The next day, Maxim is scheduled to return in the late evening. In the morning, the narrator receives a call from Beatrice. Over the phone, Beatrice asks the narrator if she’d like to meet Maxim’s grandmother that afternoon. When the narrator agrees, Beatrice says she’ll pick up the narrator from Manderley around 3:30 pm.
As the mistress of a large manor house, the narrator is expected to pay visits to her neighbors and family. And yet it’s a mark of the rapidness of her marriage to Maxim that the narrator still hasn’t met Maxim’s own grandmother.
At 3:30, Beatrice arrives at Manderley. She drives the narrator to see “Gran,” noting in the car that the narrator looks thin and unhealthy, but that she’ll probably bear Maxim a child soon enough. Beatrice expresses her hope that the narrator isn’t doing anything to “prevent” Maxim from producing an heir. A little shocked, the narrator insists that she isn’t.
Whenever the other characters talk about the narrator in relation to Maxim, there’s an implication that the narrator is a tool or an object for Maxim—here, for example, she’s treated as a way for Maxim to produce a male heir, presumably a important task for an old, aristocratic family.
In the car, the narrator asks Beatrice if she’s ever heard of Jack Favell, and explains that he came to Manderley yesterday. Beatrice thinks she’s heard the name before, and guesses that Jack was Rebecca’s cousin. The narrator notices that Beatrice seems reserved and clipped while talking about Favell.
Even Beatrice, who had seemed to be so outspoken and straightforward, is now clearly hiding something about Favell, and keeping more secrets from the narrator—just like her brother.
Beatrice and the narrator arrive at the house of Beatrice and Maxim’s mother. Inside, the narrator finds a house full of dried plants and old-fashioned furniture. Beatrice explains that her “Gran” is in poor health—she’s 86 years old. In a bedroom, Beatrice introduces the narrator to Gran. Gran is quiet and soft-voiced, and she seems more interested in talking to Beatrice about Beatrice’s child, Roger, who’s about to go off to Oxford.
Gran is the embodiment of tradition and convention at Manderley: for her entire life, she’s been the head of a big manor house. But here, du Maurier describes Gran in macabre, almost grotesque terms, as if to suggest the decline and decay of the English aristocracy (a theme that du Maurier will reinforce at the very end of the book).
Beatrice tells Gran that the narrator is a talented artist, and the narrator modestly denies this. As the narrator talks with Gran, she notices the family resemblance between Gran and Maxim. Gran asks repeatedly where Maxim is, and Beatrice gently reminds her that Maxim has gone to London. Gran asks the narrator if she lives at Manderley. Beatrice impatiently reminds Gran that the narrator is Maxim’s wife. Gran seems not to understand this—she asks where Rebecca is. Beatrice, sensing that their visit is going downhill quickly, tells the narrator that it’s time for them to leave.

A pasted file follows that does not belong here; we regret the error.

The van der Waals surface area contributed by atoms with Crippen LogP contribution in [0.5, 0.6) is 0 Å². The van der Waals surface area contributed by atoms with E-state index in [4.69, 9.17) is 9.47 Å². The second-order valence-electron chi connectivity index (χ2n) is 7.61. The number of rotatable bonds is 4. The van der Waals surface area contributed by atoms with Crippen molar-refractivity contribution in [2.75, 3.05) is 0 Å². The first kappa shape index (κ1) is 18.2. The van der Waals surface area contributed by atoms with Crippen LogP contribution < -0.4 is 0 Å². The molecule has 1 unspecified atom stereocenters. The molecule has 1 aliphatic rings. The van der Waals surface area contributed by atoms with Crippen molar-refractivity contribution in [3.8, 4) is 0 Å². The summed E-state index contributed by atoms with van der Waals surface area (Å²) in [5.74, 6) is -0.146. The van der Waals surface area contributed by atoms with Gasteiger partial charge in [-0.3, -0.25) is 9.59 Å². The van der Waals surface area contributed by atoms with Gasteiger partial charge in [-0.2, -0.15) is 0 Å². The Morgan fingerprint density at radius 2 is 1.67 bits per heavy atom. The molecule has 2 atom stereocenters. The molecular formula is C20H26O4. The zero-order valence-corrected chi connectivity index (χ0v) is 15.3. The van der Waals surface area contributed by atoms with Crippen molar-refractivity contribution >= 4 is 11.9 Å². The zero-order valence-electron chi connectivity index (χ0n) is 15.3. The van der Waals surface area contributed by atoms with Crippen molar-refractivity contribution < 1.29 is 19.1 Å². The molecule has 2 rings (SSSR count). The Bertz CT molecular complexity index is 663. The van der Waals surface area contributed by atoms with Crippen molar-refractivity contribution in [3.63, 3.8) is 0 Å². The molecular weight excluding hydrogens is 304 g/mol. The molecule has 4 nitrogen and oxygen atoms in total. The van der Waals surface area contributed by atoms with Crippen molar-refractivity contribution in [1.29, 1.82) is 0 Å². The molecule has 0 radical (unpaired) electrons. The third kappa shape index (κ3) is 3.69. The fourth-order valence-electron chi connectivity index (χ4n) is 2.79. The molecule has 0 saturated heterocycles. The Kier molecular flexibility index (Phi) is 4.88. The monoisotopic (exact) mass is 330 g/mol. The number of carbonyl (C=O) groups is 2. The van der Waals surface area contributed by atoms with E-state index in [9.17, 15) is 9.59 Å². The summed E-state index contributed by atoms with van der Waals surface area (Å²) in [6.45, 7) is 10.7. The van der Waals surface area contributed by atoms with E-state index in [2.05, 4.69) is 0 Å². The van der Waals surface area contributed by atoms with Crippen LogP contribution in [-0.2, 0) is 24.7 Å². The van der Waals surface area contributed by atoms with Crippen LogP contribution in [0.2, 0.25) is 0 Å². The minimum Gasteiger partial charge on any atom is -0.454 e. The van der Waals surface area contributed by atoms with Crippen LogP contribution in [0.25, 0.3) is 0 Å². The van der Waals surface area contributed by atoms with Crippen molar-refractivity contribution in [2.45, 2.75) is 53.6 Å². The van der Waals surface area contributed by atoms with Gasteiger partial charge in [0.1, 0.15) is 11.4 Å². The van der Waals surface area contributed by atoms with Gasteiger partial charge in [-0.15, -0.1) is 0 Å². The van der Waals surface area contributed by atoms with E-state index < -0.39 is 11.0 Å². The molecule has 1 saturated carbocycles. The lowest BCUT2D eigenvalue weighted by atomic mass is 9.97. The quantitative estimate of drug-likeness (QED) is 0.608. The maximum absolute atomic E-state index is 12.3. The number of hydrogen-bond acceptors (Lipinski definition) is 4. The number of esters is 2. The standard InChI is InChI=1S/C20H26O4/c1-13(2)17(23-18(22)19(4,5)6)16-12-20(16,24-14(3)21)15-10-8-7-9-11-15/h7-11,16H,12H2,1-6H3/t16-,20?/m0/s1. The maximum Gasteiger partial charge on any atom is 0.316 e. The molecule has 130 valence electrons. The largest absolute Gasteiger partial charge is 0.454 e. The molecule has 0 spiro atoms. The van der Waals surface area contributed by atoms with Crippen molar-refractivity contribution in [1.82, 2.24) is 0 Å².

In addition to representing the long lineage of the English aristocracy, Gran symbolizes the stranglehold that Rebecca maintains over the narrator’s life. Although Gran has forgotten almost everything else, she remembers who Rebecca was, and knows nothing at all about the narrator herself.
Outside Gran’s house, Beatrice apologizes profusely to the narrator for Gran’s behavior, but the narrator insists that there’s no problem. Gran is very old, the narrator admits, meaning that she’s surely forgotten Rebecca’s death. Beatrice remembers that Gran was very fond of Rebecca, and lost her mind after Rebecca’s death. Beatrice adds that Rebecca was attractive to everyone: men, women, children, and dogs.
In a way, Gran is a far more accurate reflection of the way the characters think than Beatrice or the narrator gives her credit for. Like Maxim and Danvers, Gran seems to have forgotten that Rebecca died—as far as she’s concerned, Rebecca is still the real mistress of Manderley.
As Beatrice and the narrator drive back to Manderley, the narrator imagines Gran as a younger woman, raising Maxim when he was a small boy. As the car approaches Manderley, the narrator is pleased to see that Maxim has returned: his car is parked in its usual place.
The narrator has an almost involuntary habit of fantasizing about the distant past—here, for example, one gets the sense that her subconscious mind is making up daydreams, even though she’d prefer not to think about Gran any further.
The narrator thanks Beatrice and says goodbye. As she walks into Manderley, she hears Maxim arguing with Mrs. Danvers, saying, “his car was seen here yesterday afternoon.” When the narrator finds Maxim, he’s alone (Mrs. Danvers has walked out), but clearly very angry. The narrator greets Maxim warmly, expecting him to mention the incident with Jack Favell. But Maxim doesn’t bring up Favell at all—he only says that he’s had a long drive back from London.
The narrator thinks that talking about Jack Favell with Maxim will establish trust and intimacy between them, yet Maxim doesn’t bring up Favell at all, suggesting that he’s still reluctant to talk about his past with the narrator, and doesn’t trust her with his secrets—yet another way of belittling her, in a way. It’s also unclear just how Maxim finds out about Favell’s visit, since the narrator doesn’t tell him. It could be one of the servants, or perhaps Beatrice passing on the narrator’s information.